"He's got plenty of talent, no doubt about that," Dowdell said. "But we could by looking at the film see that he might struggle if we threw off his rhythm. We wanted to make him think out there."
Dowdell scored 23 points and A.D. Vassallo had 19 to help Virginia Tech (No. 23 ESPN/USA Today; No. 24 AP) beat Georgia Tech 73-65 on Sunday.
The Hokies (16-5, 6-1 Atlantic Coast Conference) have won three straight, six of eight and 12 of 14. Georgia Tech (13-7, 2-5) has lost three straight to drop into 10th place in the ACC.
Virginia Tech's biggest lead was only 10 points, coming on Coleman Collins' dunk with 17:43 remaining, but the Hokies never allowed the Yellow Jackets to pull closer than three after Crittenton hit a 3-pointer 2:24 later.
The backcourt of Dowdell and Jamon Gordon combined for 15 of Virginia Tech's 19 assists.
Vassallo, starting just his fourth game and first since a Jan. 1 win at Richmond, tied his career-high in rebounds with 10. His long 3-pointer from the right wing made it 56-47 with less than 9 minutes remaining.
"The difference for us wasn't just contesting shots," Vassallo said. "It was contesting the perimeter and then packing the lane to give them nothing easy inside."
Dowdell hit a 3 on the previous possession to give the Hokies a nine-point lead. A senior guard whose began the game with the ACC's third-best scoring average at 21.3 was coming off a 30-point effort in a seven-point win at Miami on Tuesday.
Virginia Tech coach Seth Greenberg credited Dowdell, the ACC's third-leading scorer, with frustrating Crittenton, the Yellow Jackets' best point guard since Jarrett Jack, and Collins with shutting down center Ra'Sean Dickey.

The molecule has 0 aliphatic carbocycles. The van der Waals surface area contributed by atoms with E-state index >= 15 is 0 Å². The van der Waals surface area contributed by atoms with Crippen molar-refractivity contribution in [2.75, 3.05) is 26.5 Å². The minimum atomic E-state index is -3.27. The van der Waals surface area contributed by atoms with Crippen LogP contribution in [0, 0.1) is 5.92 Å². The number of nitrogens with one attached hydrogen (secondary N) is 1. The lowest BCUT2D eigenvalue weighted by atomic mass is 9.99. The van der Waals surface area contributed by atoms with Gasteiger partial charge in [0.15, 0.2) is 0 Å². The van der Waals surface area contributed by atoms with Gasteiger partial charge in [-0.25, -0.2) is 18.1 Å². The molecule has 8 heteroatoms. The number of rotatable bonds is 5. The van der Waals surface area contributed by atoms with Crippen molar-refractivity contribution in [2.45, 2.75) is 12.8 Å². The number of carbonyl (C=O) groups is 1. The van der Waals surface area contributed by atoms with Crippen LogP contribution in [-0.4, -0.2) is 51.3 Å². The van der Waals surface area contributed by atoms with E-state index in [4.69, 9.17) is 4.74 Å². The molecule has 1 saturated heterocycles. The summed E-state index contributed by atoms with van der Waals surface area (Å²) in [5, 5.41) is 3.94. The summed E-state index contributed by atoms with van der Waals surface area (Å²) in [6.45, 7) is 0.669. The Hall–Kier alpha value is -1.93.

"They've got so many good players," Greenberg said. "We didn't know who they were going to start. They've got a young team ... but teams develop identities, and it's a process of developing identities."
Crittenton, who scored 12 points on a 5-for-19 performance, has missed 30 of his last 39 shots from the field. He had just one turnover with four assists and four steals, but Georgia Tech's ball movement was sluggish and predictable.
Anthony Morrow had 18 points to lead the Yellow Jackets, who began the game with the ACC's best field-goal percentage at 50.6 but finished with a season-worst 36.6.
Freshman forward Thaddeus Young finished with a season-low six points on 2-for-10 shooting.
Georgia Tech missed 17 attempts in the paint, including 12 layups, but nobody struggled more than the 6-foot-10 Dickey, who went scoreless for the first time since he played just 13 minutes in an easy win over Penn State on Nov. 28.
Despite averaging 10.4 points and 6.2 rebounds in starting the last 10 games, Dickey went 0-for-3 with no rebounds in 19 minutes.
"When he gets shots, he usually makes shots," Greenberg said. "So it was just a great road win."
Georgia Tech never led after Mouhammad Faye's basket in the first minute of the game. So much for the emotional ploy of Yellow Jackets coach Paul Hewitt, who had names removed from the back of players' uniforms.
"I think sometimes we might get a little caught up if you individual game isn't going right," Hewitt said. "It's not a selfish team. It's just a team that's got to mature."
Virginia Tech took a 3-1 lead in the series and improved to 7-2 overall against the Yellow Jackets. The Hokies, coming off a season-best shooting percentage of 58.1 at Miami, hit 59.5.
Young, the prized recruit in Hewitt's freshman class, senses that all the players and coaches are worried about the poor defense.
"It's some misreads, and we have to play harder," Young said. "We just have to pick it up to another level."
Virginia Tech's Deron Washington, who hit the game-winning free throw against Georgia Tech with 0.5 seconds remaining last year in Blacksburg, worked in a reserve role for the first time after missing a class recently. He finished with seven points.